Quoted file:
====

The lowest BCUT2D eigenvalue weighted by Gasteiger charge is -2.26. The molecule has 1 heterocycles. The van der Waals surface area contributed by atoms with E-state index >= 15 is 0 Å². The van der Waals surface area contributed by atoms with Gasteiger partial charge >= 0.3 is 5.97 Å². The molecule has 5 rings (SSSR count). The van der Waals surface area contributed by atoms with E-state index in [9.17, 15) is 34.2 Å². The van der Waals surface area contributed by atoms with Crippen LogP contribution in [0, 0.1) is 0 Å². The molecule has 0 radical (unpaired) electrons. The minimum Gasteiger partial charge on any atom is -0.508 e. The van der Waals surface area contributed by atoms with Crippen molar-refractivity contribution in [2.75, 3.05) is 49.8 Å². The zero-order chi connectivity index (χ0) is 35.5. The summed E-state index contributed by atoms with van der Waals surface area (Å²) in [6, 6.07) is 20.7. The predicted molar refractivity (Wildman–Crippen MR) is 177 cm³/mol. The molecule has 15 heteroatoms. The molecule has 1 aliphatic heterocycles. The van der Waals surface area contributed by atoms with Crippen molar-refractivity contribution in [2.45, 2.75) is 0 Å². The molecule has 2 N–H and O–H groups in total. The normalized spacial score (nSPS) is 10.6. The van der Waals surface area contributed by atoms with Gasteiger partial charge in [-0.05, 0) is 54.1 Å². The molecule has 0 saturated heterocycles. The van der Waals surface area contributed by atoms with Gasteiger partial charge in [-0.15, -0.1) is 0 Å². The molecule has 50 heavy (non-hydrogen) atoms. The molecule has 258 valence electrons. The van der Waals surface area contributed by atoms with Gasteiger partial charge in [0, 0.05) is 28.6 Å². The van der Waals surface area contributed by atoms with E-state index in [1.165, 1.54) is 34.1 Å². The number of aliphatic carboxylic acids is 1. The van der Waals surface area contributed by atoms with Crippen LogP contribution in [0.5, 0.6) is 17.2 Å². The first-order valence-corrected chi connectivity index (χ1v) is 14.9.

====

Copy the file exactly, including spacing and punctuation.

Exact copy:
The lowest BCUT2D eigenvalue weighted by Gasteiger charge is -2.26. The molecule has 1 heterocycles. The van der Waals surface area contributed by atoms with E-state index >= 15 is 0 Å². The van der Waals surface area contributed by atoms with Gasteiger partial charge >= 0.3 is 5.97 Å². The molecule has 5 rings (SSSR count). The van der Waals surface area contributed by atoms with E-state index in [9.17, 15) is 34.2 Å². The van der Waals surface area contributed by atoms with Crippen LogP contribution in [0, 0.1) is 0 Å². The molecule has 0 radical (unpaired) electrons. The minimum Gasteiger partial charge on any atom is -0.508 e. The van der Waals surface area contributed by atoms with Crippen molar-refractivity contribution in [2.75, 3.05) is 49.8 Å². The zero-order chi connectivity index (χ0) is 35.5. The summed E-state index contributed by atoms with van der Waals surface area (Å²) in [6, 6.07) is 20.7. The predicted molar refractivity (Wildman–Crippen MR) is 177 cm³/mol. The molecule has 15 heteroatoms. The molecule has 1 aliphatic heterocycles. The van der Waals surface area contributed by atoms with Crippen molar-refractivity contribution in [2.45, 2.75) is 0 Å². The molecule has 2 N–H and O–H groups in total. The normalized spacial score (nSPS) is 10.6. The van der Waals surface area contributed by atoms with Gasteiger partial charge in [-0.05, 0) is 54.1 Å². The molecule has 0 saturated heterocycles. The van der Waals surface area contributed by atoms with Gasteiger partial charge in [-0.15, -0.1) is 0 Å². The molecule has 50 heavy (non-hydrogen) atoms. The molecule has 258 valence electrons. The van der Waals surface area contributed by atoms with Gasteiger partial charge in [0, 0.05) is 28.6 Å². The van der Waals surface area contributed by atoms with E-state index in [1.165, 1.54) is 34.1 Å². The number of aliphatic carboxylic acids is 1. The van der Waals surface area contributed by atoms with Crippen LogP contribution in [0.5, 0.6) is 17.2 Å². The first-order valence-corrected chi connectivity index (χ1v) is 14.9.